Entering Saturday’s visit to Maryland, perhaps the biggest storyline surrounding Clemson’s program was if the Tigers would respond positively to the 51-14 whipping that Florida State laid out in the ACC’s fourth-ever meeting of Top Five teams.
A cursory glance of No. 9 Clemson’s 40-27 win over the Terrapins might suggest that mission was accomplished.
A deeper look at the game film would certainly suggest otherwise.
Against a Terrapin team missing 17 players sidelined for the season with injuries (and several more for the game), the Tigers were sluggish. They struggled in the red zone. They committed three turnovers and led only 19-13 entering the fourth quarter.
Clemson coach Dabo Swinney sounded very much like a man happy to avoid trips to Byrd Stadium for the foreseeable future: With the Terrapins’ impending departure to the Big Ten, this was the last scheduled game between the two teams.
Swinney said, via orangeandwhite.com:
It’s never easy up here. It never has been easy. We won’t have to come up here for a while, and I don’t know when the next time will be. It’s been a tough place for a long time. I thought they played a tough game. I thought it was going to be a four-quarter game, and it was.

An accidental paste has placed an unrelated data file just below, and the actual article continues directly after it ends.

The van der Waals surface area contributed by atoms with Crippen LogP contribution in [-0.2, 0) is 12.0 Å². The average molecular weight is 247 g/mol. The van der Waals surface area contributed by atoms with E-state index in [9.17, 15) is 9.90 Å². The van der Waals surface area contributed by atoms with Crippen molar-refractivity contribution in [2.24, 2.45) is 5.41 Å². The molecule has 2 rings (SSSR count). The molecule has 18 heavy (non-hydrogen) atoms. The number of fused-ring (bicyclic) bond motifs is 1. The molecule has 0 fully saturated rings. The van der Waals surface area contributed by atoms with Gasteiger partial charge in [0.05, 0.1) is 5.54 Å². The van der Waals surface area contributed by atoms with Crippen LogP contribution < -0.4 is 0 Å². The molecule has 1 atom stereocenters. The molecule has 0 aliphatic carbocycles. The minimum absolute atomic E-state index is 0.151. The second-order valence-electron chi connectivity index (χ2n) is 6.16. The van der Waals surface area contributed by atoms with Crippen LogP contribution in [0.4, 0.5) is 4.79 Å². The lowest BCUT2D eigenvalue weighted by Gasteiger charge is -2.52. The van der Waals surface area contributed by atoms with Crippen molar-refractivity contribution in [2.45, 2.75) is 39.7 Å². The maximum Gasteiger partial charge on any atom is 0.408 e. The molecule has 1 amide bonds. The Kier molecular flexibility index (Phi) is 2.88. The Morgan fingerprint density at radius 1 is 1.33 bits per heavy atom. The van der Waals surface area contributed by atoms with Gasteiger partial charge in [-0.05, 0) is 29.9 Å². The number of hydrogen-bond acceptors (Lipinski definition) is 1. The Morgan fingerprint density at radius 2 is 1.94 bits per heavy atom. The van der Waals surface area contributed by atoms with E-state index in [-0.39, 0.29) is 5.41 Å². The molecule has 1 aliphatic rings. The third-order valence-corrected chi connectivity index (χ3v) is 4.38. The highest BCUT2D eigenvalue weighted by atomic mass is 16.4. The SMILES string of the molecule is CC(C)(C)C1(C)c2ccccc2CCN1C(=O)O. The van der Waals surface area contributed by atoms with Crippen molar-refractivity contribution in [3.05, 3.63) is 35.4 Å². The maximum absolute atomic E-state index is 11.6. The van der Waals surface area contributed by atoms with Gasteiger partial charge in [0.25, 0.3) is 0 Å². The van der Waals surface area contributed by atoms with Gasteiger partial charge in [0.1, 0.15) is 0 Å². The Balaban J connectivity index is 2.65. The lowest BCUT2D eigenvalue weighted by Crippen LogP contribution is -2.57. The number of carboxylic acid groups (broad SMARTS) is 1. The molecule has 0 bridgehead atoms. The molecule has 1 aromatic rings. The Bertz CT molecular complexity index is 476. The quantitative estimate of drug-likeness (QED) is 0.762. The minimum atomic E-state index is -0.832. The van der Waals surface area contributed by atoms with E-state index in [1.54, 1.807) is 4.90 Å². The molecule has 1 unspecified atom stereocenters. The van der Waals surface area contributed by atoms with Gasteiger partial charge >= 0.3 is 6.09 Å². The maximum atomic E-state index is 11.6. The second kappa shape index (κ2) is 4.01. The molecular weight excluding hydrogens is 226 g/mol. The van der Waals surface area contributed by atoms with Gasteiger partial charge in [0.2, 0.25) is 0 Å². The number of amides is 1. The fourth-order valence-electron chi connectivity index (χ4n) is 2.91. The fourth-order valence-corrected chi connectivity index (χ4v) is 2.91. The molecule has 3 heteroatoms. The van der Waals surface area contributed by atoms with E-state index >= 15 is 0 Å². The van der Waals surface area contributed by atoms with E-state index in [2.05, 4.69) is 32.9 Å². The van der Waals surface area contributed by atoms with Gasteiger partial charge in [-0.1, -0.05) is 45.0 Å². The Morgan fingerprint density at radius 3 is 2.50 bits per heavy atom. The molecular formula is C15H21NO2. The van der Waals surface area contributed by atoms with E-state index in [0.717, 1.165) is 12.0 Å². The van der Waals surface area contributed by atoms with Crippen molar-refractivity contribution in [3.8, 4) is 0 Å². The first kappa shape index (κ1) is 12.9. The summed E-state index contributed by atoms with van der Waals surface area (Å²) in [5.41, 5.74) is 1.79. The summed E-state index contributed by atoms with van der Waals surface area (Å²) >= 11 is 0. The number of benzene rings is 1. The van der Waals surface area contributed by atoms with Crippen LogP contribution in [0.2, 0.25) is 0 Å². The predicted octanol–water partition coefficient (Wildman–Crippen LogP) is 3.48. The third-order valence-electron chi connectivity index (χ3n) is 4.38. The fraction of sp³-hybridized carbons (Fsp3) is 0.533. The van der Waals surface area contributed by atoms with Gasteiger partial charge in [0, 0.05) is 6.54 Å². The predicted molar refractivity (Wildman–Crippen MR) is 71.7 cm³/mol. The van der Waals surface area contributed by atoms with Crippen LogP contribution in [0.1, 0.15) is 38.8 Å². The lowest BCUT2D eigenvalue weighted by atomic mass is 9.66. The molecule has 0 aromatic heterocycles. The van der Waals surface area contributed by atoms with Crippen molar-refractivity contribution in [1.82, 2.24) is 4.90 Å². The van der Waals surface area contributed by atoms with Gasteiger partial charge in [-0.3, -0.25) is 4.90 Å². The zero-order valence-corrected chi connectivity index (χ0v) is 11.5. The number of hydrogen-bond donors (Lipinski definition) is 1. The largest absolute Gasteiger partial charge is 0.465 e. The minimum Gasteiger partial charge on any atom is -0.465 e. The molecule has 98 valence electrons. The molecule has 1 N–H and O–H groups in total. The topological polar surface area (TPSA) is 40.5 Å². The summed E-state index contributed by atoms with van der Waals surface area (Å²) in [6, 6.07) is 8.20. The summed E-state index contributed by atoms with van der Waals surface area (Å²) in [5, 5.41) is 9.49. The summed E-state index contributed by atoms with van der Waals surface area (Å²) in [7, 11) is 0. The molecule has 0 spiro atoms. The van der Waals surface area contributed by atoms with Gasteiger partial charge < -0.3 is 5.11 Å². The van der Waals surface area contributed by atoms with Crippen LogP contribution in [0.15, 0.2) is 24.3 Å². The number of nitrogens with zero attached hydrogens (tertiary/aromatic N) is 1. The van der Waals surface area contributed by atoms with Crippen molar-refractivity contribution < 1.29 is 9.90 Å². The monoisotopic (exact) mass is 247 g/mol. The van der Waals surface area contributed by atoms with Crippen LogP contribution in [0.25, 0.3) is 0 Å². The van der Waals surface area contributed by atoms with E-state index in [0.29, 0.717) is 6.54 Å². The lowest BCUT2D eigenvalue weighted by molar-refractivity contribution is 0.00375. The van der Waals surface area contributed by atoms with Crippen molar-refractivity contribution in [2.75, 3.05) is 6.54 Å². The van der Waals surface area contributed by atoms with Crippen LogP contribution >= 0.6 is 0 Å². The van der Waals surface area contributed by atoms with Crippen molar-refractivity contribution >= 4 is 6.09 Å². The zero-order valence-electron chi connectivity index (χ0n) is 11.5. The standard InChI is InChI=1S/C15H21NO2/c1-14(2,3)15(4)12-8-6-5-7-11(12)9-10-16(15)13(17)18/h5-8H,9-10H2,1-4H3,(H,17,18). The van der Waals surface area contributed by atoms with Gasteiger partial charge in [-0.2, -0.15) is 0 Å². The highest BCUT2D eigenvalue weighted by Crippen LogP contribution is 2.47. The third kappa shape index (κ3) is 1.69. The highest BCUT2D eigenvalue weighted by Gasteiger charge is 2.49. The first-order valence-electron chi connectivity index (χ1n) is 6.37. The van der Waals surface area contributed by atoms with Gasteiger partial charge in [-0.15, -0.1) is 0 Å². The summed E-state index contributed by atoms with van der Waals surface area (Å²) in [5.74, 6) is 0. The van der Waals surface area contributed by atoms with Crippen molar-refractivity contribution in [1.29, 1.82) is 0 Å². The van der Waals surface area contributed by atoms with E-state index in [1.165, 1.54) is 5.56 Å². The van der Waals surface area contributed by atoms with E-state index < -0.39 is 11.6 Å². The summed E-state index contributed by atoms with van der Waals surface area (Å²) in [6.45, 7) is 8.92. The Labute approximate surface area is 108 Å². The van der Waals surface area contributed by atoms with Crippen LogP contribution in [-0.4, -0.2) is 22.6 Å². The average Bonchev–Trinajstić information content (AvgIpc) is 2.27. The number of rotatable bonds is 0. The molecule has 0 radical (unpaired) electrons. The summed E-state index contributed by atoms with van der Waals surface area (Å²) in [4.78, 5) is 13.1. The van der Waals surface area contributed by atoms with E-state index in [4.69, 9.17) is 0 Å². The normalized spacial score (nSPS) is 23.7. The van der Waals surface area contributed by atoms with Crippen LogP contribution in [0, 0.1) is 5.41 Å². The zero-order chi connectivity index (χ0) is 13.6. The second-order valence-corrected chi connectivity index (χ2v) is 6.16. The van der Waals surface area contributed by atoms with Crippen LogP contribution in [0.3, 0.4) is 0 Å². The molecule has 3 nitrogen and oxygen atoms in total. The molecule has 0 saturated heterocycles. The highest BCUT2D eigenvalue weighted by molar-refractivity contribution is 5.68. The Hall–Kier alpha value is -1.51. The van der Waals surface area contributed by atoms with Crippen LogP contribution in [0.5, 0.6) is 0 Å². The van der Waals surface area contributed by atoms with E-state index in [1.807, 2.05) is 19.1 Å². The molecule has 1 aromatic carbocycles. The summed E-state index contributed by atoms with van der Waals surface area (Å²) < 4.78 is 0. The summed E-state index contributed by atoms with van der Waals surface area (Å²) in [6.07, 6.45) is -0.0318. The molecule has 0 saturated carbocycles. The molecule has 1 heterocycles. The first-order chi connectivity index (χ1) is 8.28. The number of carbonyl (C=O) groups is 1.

All week long, Swinney and players sounded confident that they’d put the Florida State loss behind. They said they started in the locker room immediately afterward, and finished the job with Monday morning’s typical team film review.
Several players and coaches, including quarterback Tajh Boyd, dropped the post-loss cliche about “not letting one loss beat you twice.” For three quarters, it didn’t seem to sink in.
Clemson’s first four trips to Maryland’s red zone resulted in three field goals and a punt following an ill-timed Boyd intentional grounding play.
Only Boyd’s five-yard touchdown pass to freshman tight end Jordan Leggett with nine seconds left in the second quarter broke that hex and provided a 16-7 lead.
“We probably could have put this game away a lot earlier, if we capitalize and do a better job in the red-zone package,” Swinney said. “We’ll really have to go back and see what our issues where there. That was the biggest disappointment.”